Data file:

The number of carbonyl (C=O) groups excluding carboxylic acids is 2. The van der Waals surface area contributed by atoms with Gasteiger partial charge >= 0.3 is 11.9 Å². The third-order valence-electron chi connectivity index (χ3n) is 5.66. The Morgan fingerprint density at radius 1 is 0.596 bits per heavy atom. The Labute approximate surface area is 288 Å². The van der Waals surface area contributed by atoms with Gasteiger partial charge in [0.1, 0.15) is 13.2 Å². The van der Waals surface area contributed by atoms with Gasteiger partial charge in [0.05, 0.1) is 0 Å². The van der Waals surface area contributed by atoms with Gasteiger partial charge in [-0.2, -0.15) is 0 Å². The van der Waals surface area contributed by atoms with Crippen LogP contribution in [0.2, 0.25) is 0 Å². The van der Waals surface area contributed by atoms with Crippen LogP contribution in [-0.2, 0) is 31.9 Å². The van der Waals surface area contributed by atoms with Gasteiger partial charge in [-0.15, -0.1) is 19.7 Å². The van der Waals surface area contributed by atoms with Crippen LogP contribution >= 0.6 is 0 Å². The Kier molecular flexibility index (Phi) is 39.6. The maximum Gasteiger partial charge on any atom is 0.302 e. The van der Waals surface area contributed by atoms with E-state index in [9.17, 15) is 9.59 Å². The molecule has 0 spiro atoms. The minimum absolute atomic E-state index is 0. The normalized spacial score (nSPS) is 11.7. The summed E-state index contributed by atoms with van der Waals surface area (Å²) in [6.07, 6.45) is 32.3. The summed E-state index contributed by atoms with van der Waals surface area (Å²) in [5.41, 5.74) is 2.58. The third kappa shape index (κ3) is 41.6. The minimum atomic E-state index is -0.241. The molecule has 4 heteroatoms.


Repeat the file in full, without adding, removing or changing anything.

The number of carbonyl (C=O) groups excluding carboxylic acids is 2. The van der Waals surface area contributed by atoms with Gasteiger partial charge >= 0.3 is 11.9 Å². The third-order valence-electron chi connectivity index (χ3n) is 5.66. The Morgan fingerprint density at radius 1 is 0.596 bits per heavy atom. The Labute approximate surface area is 288 Å². The van der Waals surface area contributed by atoms with Gasteiger partial charge in [0.1, 0.15) is 13.2 Å². The van der Waals surface area contributed by atoms with Gasteiger partial charge in [0.05, 0.1) is 0 Å². The van der Waals surface area contributed by atoms with Gasteiger partial charge in [-0.2, -0.15) is 0 Å². The van der Waals surface area contributed by atoms with Crippen LogP contribution in [0.2, 0.25) is 0 Å². The van der Waals surface area contributed by atoms with Crippen LogP contribution in [-0.2, 0) is 31.9 Å². The van der Waals surface area contributed by atoms with Gasteiger partial charge in [-0.15, -0.1) is 19.7 Å². The van der Waals surface area contributed by atoms with Crippen LogP contribution >= 0.6 is 0 Å². The Kier molecular flexibility index (Phi) is 39.6. The maximum Gasteiger partial charge on any atom is 0.302 e. The van der Waals surface area contributed by atoms with E-state index in [9.17, 15) is 9.59 Å². The molecule has 0 spiro atoms. The minimum absolute atomic E-state index is 0. The normalized spacial score (nSPS) is 11.7. The summed E-state index contributed by atoms with van der Waals surface area (Å²) in [6.07, 6.45) is 32.3. The summed E-state index contributed by atoms with van der Waals surface area (Å²) in [5.41, 5.74) is 2.58. The third kappa shape index (κ3) is 41.6. The minimum atomic E-state index is -0.241. The molecule has 4 heteroatoms.